The “numbers game,” as it’s called, is openly tolerated, yet privately despised by a majority of kiruv workers. Anecdotal evidence suggests a number of talented professionals have left kiruv altogether rather than play the game.

The kiruv movement is also dealing with an issue of its success. While many baalei teshuvah have blossomed into spiritually strong and contributing members of both “frum-from-birth” and BT communities, many have also struggled, even five to ten years after taking on observance. While some attribute their hardships to the difficultly of reconciling religious values with once secular values, others suspect the kiruv world has failed to provide ongoing support, especially in the areas of community integration, shidduchim, shalom bayis, and chinuch. While the problem is well known among kiruv personnel, right now the great majority of the money provided for kiruv is only earmarked for the initial stages of the process. Little if any money is available to nurture integrated and emotionally healthy BTs in the long term.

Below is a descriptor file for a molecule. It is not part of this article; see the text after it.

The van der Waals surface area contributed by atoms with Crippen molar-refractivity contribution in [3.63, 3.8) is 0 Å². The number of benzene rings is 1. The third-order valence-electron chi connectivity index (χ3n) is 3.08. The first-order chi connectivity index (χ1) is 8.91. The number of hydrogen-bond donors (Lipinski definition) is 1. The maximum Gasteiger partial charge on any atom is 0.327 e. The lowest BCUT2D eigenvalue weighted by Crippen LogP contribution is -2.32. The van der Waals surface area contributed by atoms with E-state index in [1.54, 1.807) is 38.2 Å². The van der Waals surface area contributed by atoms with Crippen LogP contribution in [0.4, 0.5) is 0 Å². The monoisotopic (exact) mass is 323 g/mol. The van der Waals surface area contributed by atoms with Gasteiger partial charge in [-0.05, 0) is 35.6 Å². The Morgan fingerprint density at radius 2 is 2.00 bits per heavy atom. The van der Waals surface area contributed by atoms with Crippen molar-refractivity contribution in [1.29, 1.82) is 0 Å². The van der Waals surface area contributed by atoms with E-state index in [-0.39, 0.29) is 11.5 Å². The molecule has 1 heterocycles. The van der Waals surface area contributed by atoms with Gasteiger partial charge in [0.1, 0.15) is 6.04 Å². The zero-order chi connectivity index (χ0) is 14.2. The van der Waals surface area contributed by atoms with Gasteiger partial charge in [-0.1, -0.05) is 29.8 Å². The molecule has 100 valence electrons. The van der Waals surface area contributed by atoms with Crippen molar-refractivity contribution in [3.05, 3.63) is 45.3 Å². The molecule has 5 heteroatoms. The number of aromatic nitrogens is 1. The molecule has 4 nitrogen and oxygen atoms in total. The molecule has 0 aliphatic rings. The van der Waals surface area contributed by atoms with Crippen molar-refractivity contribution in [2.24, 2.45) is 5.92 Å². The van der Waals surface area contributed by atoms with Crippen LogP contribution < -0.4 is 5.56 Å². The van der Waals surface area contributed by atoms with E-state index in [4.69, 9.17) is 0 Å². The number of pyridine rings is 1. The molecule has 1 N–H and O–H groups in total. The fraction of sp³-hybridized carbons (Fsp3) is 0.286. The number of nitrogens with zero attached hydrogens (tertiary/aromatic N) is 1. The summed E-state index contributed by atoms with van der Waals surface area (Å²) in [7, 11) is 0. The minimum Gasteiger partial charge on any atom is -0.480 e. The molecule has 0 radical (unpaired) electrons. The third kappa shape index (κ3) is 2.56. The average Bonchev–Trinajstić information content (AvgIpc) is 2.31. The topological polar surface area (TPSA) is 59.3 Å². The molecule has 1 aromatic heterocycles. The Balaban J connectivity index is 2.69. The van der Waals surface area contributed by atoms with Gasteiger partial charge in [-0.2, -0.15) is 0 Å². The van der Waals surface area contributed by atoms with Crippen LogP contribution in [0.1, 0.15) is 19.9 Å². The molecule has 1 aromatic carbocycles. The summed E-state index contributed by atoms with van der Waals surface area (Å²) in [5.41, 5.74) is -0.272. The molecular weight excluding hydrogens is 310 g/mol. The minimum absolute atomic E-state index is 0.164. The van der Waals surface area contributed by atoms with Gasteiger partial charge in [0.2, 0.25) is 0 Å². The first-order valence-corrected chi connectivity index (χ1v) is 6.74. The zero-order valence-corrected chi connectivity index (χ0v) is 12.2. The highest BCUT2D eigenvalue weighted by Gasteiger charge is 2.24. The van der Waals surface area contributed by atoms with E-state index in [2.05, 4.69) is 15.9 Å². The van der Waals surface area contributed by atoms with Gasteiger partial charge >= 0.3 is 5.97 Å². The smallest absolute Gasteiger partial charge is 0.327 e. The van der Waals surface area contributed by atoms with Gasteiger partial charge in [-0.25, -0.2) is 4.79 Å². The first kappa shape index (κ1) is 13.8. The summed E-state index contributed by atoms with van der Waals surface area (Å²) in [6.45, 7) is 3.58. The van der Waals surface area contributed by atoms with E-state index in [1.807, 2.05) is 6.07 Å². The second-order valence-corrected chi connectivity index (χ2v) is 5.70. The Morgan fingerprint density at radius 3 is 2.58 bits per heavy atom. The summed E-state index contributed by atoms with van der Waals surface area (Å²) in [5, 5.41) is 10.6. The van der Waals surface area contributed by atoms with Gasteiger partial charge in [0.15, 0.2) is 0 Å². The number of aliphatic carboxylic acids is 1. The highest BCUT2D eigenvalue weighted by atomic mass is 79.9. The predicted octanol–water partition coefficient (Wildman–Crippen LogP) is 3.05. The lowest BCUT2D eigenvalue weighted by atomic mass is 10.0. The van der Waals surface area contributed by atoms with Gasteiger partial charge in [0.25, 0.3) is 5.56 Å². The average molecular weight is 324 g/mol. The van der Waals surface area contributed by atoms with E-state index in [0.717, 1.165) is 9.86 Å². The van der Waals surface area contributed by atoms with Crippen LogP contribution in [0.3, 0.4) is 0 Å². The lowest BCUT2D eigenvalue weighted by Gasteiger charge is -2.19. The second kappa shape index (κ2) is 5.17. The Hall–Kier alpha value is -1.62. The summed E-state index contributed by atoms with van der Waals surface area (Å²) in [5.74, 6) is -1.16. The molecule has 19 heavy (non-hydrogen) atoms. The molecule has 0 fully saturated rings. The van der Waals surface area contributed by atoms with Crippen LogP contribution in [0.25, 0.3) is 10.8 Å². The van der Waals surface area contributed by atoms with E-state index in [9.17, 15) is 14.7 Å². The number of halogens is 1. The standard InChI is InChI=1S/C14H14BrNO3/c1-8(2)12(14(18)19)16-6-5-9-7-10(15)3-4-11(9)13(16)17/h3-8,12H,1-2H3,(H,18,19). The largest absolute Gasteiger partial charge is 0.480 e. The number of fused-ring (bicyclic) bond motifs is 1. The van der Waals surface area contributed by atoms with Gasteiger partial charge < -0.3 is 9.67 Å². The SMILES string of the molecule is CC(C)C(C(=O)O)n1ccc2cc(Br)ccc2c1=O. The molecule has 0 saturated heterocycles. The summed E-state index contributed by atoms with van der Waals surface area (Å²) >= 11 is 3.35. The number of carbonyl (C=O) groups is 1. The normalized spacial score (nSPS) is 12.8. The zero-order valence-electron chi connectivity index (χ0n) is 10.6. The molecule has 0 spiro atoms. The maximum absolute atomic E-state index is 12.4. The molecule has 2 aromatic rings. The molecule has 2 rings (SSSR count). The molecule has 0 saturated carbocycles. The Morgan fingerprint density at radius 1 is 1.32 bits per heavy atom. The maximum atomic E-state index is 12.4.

But Rabbis Eli Bloom and Yonason Quinn, codirectors of Jewish Routes in Los Angeles, are out to change that. Their organization, which creates programs that allow young people to explore Judaism, see the tide changing for how organizations view the “goal.” While the goal once might have been to send every student to Israel to learn in yeshivah or seminary, they now see a growing emphasis on creating a long-term stable and emotionally healthy baal teshuvah. In the past few years, they helped open a shul in the Pico-Robertson community that is filled with FFBs, veteran BTs, as well as new BTs. Their organization puts more emphasis now on keeping many of their students in Los Angeles, as opposed to sending them to a place where they may not get the attention they need. Jewish Routes works to ensure that female baalei teshuvah are partnered with women mentors while men are paired with a rebbi, and have a minyan to attend and a set time for learning each day, before or after work.